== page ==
Safe-Sex Message Hits the Pop World : In the Age of AIDS, Has the Music Industry Found a New Social Consciousness?

Uh-uh, no, no casual sex.

That's something baby, you just better forget.

Uh-uh, no, no respectfully.

Just sleeping around don't interest me.

--From Carrie McDowell's hit "Casual Sex"

Sex sells records--from such blatant megahits as Marvin Gaye's "Let's Get It On" and Prince's "Do Me Baby" all the way through to George Michael's current and explicit "I Want Your Sex."

Still, the pop world is not immune to the dangers of casual sex in an age of AIDS and escalating teen-age pregnancies. The result is a new twist on the old theme: safe sex .

In the dance-club hit "Casual Sex," one of several records with a safe-sex theme, Carrie McDowell warns would-be lovers that she's not interested in just fooling around.

Rapper Kool Moe Dee advises listeners of the need to take precautions in his R&B; hit "Go See the Doctor." RCA Records, which released the song, is even distributing "Go See the Doctor" condoms to the media as a promotional device.

In her recent No. 1 pop single, Janet Jackson pleads, "Let's Wait Awhile."

Teen dream Jermaine Stewart registered one of the biggest crossover hits of recent years when he reminded sexually awakening teens: "We Don't Have to Take Our Clothes Off (To Have a Good Time.)"

Is there a new consciousness in pop?

Smokey Robinson, who has written love songs for three decades now, thinks so.

"Sexual promiscuity has been going on since the beginning of time, but with the advent of diseases like AIDS, people are taking a closer look at themselves," Robinson said. "No one wants to die for it."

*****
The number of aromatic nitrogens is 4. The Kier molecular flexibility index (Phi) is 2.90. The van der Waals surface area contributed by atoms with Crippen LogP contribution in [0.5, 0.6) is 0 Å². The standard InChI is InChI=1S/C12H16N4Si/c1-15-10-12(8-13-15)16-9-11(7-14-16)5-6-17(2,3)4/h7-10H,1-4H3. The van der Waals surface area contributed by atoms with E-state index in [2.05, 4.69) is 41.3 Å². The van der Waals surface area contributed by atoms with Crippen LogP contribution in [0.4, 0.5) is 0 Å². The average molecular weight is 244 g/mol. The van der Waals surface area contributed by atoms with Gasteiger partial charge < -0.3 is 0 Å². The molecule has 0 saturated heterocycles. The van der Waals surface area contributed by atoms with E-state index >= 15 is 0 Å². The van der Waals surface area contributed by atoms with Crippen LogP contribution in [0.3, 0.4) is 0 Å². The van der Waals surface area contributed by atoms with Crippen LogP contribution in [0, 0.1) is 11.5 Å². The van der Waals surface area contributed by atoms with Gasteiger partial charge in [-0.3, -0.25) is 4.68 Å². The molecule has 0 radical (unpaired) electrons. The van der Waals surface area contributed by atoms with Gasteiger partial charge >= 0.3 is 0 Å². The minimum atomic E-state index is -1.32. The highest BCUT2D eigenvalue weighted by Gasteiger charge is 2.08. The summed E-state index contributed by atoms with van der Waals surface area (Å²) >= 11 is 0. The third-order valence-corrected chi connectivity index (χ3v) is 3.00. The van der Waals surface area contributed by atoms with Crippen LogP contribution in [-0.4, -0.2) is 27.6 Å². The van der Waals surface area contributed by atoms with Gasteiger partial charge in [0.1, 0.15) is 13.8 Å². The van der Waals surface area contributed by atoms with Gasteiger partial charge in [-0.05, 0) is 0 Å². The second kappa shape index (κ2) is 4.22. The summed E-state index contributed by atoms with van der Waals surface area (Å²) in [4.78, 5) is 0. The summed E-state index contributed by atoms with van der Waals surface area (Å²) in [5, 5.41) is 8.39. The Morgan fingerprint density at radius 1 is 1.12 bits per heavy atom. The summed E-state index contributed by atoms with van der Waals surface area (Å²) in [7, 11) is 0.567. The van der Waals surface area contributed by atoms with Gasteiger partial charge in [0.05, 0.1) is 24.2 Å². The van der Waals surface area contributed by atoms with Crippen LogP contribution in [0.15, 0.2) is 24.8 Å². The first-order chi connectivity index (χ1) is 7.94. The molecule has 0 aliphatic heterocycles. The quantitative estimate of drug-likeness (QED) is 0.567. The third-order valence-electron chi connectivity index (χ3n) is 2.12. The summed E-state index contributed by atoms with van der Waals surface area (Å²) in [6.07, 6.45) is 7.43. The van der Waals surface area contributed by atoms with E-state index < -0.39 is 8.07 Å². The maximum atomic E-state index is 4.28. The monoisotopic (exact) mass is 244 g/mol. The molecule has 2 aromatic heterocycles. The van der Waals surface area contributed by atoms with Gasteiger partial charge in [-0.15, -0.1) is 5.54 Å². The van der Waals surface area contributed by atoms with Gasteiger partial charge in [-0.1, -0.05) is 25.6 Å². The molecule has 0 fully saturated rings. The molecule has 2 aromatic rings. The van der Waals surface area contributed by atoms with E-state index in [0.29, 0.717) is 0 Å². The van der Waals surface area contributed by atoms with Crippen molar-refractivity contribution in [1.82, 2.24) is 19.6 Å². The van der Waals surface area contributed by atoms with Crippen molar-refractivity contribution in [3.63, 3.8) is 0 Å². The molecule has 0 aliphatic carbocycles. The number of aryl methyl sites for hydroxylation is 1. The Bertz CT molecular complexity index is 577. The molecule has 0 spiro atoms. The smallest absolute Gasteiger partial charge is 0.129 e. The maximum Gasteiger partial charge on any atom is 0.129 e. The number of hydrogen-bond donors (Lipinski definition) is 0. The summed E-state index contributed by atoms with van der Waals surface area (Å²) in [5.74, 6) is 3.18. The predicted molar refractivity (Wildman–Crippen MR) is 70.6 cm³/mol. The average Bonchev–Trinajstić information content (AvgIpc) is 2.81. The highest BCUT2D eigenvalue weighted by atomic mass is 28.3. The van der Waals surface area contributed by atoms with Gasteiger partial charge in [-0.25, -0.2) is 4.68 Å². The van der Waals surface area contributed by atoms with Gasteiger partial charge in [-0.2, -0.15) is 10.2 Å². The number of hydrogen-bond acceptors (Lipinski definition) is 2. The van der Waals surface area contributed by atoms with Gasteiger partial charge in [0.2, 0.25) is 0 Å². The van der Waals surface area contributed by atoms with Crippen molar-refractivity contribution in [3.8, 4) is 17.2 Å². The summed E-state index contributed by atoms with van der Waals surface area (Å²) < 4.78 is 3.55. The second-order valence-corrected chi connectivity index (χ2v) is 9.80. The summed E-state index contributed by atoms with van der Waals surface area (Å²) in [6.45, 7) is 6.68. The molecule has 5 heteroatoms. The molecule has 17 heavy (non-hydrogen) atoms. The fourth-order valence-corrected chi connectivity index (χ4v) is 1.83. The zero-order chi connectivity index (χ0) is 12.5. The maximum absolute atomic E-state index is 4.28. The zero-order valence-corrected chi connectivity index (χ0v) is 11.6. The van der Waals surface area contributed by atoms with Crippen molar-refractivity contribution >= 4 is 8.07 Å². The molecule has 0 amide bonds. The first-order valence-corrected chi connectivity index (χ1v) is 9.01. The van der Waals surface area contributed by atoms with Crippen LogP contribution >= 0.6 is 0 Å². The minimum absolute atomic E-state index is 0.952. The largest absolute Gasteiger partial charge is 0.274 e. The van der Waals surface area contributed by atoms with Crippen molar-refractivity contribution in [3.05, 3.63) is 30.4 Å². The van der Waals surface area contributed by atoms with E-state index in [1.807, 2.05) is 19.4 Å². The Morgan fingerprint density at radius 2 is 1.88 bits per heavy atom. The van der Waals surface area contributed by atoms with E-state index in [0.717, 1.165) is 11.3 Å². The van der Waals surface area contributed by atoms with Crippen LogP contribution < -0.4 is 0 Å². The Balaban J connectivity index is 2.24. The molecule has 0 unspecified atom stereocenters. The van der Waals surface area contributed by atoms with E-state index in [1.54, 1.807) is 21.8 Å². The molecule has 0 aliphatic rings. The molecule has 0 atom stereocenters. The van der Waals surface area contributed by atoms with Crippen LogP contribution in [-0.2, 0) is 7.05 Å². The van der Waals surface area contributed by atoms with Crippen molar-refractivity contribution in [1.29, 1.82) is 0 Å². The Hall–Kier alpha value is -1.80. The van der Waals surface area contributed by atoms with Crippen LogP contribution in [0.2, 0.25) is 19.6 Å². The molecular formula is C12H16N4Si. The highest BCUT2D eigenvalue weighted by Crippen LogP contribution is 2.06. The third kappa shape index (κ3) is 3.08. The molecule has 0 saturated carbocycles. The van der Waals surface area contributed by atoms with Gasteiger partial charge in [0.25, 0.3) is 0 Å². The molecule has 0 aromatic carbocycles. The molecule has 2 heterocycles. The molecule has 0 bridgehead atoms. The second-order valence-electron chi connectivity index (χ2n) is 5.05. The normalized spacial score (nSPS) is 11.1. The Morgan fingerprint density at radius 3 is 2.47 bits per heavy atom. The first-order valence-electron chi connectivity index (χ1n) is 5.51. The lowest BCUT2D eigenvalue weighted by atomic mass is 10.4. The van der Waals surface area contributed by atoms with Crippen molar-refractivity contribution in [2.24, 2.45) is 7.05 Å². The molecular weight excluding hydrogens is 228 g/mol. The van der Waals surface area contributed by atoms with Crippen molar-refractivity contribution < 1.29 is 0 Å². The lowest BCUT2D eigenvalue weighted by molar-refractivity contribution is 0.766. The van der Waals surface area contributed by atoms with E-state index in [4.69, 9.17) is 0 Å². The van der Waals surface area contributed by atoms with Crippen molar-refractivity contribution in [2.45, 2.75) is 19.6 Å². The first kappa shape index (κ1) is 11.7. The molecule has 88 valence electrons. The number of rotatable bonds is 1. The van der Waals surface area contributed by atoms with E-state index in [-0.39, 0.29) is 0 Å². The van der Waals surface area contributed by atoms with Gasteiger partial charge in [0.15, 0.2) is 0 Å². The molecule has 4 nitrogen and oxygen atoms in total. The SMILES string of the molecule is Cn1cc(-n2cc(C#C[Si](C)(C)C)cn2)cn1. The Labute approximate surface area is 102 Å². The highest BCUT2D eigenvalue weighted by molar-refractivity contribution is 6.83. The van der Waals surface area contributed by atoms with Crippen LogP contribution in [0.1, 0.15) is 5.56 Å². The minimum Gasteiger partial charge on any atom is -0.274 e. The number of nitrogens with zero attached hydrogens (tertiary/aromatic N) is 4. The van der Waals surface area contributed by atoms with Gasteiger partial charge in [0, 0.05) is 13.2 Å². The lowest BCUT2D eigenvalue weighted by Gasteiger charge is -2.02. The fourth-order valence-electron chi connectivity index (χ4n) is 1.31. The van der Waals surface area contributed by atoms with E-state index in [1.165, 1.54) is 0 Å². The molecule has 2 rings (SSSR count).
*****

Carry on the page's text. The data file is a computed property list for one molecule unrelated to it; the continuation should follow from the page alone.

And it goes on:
Robinson may even have inadvertently come up with a safe-sex anthem of his own. One of the tracks on his new album is a play on his smash '61 single "Shop Around." Its title: "It's Time to Stop Shopping Around."

The Parents Music Resource Center--the Virginia-based group that has been calling for warning stickers on sexually explicit albums--is obviously pleased by what is happening.

"I think the music industry is starting to understand the tremendous impact that it has on its younger audience," said Jennifer Norwood, PMRC president.

But not everyone sees the new "safe sex" songs as any social breakthrough.

"Those records have been there all the time," said Jeff Wyatt, program director for KPWR-FM in Los Angeles. "It's just that now they have a new meaning. What you're seeing is music reflecting society. (There's an) awareness that it's not healthy to be free sexually."

What about the effect of these songs? Does the message really get through to fans?

Customers this week at Tower Records in West Hollywood said they've noticed the rise of "safe sex" tunes, but none said that they would buy a record just because of the theme. The important thing, they agreed, is still the beat.

"I think (these themes) are great," said Tony Johnson, 19. "But I just listen because of the song. I wouldn't (buy a record) just because of what it says."

Willie Hutch, who wrote "Casual Sex" for Carrie McDowell, said he wanted the tune to be thought-provoking.

During a recent break at Motown's Hitsville recording studio in Hollywood, Hutch said, "I have a teen-age daughter and I felt it was time to make a statement . . . (something to) hit it right on the head: 'If you're not thinking, start thinking.' "

He originally planned to title the song "Mr. Promiscuity," but Berry Gordy, founder of Motown, suggested the new title.

"Casual sex is out," Gordy said, when asked about the new sexual consciousness in pop. "Willie impressed me when he said, 'This is the most important song I've written. I can't cure AIDS. But I can try to create a hit song to make people conscious of it.' I like to help people achieve their goals."

Gordy, who stopped by the session, said he had seen the safe-sex theme developing in songwriting for some time. But he wasn't satisfied.

"The other (songs) are flirting with the idea. Willie wanted to hit home with the song. He's got kids. He said the song was more important than (just the money). . . . It's a record the world needs. (Willie) said, 'I want to save lives with this.' "

Grammy winner Jimmy (Jam) Harris, who co-wrote "Let's Wait Awhile" and co-produced Jackson's "Control" album, believes the rise of safe-sex songs is simply another case of songwriters relying on events of the day for themes.